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Meg and Bob are among the 5 participants in a cycling race. [#permalink]

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23 Oct 2006, 10:43

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64% (01:42) correct
36% (01:04) wrong based on 215 sessions

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Meg and Bob are among the 5 participants in a cycling race. If each participant finishes the race and no two participants finish at the same time, in how many different possible orders can the participants finish the race so that Meg finishes ahead of Bob?

Schools: Wharton (R2 - submitted); HBS (R2 - submitted); IIMA (admitted for 1 year PGPX)

Re: Meg and Bob are among the 5 participants in a cycling race. [#permalink]

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23 Oct 2006, 10:56

girikorat wrote:

If Bob and Jen are two of 5 participants in a race, how many different ways can the race finish where Jen always finishes in front of Bob?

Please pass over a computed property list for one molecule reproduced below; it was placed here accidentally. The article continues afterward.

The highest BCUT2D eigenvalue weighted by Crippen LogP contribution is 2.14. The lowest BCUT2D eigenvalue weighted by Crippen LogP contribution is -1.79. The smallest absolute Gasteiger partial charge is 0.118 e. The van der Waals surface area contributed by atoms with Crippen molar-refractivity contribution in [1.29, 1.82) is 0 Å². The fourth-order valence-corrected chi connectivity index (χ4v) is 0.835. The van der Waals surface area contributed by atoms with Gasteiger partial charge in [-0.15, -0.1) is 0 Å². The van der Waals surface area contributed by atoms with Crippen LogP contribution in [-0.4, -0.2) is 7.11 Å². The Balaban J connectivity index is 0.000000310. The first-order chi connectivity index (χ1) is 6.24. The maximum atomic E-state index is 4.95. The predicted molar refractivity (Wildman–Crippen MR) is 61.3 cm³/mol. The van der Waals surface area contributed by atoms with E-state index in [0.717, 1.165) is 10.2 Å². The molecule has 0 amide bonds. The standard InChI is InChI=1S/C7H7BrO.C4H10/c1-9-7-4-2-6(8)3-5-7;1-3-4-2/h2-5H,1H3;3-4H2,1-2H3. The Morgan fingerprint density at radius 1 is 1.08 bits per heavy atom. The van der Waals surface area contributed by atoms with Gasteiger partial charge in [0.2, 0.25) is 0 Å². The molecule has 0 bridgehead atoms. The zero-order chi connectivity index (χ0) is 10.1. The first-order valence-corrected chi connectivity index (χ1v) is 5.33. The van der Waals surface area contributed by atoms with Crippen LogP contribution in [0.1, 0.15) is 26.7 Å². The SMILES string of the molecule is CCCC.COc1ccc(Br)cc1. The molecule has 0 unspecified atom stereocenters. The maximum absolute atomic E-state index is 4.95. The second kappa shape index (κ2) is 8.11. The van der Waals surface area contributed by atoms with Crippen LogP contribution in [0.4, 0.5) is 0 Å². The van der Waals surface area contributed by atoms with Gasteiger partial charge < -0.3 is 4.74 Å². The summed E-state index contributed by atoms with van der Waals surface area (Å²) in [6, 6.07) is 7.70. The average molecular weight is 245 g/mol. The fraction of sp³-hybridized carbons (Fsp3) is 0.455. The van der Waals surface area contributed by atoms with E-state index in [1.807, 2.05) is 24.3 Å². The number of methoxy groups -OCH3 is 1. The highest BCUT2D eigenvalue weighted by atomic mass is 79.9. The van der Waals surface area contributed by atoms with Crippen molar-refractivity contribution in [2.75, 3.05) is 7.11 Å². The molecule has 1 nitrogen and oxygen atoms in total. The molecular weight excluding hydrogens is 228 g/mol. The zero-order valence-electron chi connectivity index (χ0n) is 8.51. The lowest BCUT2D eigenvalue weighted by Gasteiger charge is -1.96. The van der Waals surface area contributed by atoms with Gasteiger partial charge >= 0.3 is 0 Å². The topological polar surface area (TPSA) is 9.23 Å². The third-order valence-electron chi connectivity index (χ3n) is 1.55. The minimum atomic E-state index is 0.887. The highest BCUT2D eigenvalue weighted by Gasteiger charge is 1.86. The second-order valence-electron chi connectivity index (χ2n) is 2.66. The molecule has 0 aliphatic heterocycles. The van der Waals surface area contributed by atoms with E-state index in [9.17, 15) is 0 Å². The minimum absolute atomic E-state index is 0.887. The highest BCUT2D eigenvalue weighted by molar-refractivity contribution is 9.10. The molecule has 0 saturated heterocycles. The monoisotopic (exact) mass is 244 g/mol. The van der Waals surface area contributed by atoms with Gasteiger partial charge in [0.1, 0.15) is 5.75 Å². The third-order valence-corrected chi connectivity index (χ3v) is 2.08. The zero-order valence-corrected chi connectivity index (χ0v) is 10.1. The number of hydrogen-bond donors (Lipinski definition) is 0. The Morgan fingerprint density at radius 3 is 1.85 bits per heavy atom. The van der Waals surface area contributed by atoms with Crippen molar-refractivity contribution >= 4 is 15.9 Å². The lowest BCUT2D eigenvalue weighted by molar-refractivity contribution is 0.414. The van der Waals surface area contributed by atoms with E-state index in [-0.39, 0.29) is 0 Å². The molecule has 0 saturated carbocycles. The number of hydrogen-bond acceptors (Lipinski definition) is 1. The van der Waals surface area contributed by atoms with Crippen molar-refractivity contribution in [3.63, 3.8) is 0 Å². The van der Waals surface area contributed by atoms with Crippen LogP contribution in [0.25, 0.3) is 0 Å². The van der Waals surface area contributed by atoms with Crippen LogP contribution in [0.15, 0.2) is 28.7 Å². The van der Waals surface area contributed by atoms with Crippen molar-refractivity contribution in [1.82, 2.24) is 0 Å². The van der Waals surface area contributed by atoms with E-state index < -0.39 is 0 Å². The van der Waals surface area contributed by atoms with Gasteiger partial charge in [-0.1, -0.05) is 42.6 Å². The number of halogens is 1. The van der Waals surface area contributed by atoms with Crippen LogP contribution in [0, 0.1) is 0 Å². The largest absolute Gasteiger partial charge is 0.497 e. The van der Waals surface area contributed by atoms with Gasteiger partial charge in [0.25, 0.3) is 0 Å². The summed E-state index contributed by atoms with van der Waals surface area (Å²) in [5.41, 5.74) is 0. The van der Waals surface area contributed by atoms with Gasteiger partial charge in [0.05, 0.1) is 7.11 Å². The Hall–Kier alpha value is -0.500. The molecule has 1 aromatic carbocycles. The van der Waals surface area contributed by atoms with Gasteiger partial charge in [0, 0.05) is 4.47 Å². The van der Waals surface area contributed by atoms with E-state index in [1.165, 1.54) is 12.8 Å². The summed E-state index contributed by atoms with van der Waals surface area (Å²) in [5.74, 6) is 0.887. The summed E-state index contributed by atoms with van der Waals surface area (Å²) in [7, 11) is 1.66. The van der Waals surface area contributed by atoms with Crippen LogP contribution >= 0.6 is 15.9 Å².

It should be 4! = 24. Basically since Jen and Bob's positions are fixed - we can just treat them as ONE combination. Taking the remaining three folks + ONE combination of Jen and Bob you have 4 permutations for the race to finish.

Meg and Bob are among the 5 participants in a cycling race. If each participant finishes the race and no two participants finish at the same time, in how many different possible orders can the participants finish the race so that Meg finishes ahead of Bob?

Total # of ways the race can be finished is 5!. In half of the cases Meg finishes ahead of Bob and in other half Bob finishes ahead of Meg. So, ways Meg to finish ahead of Bob is 5!/2=60.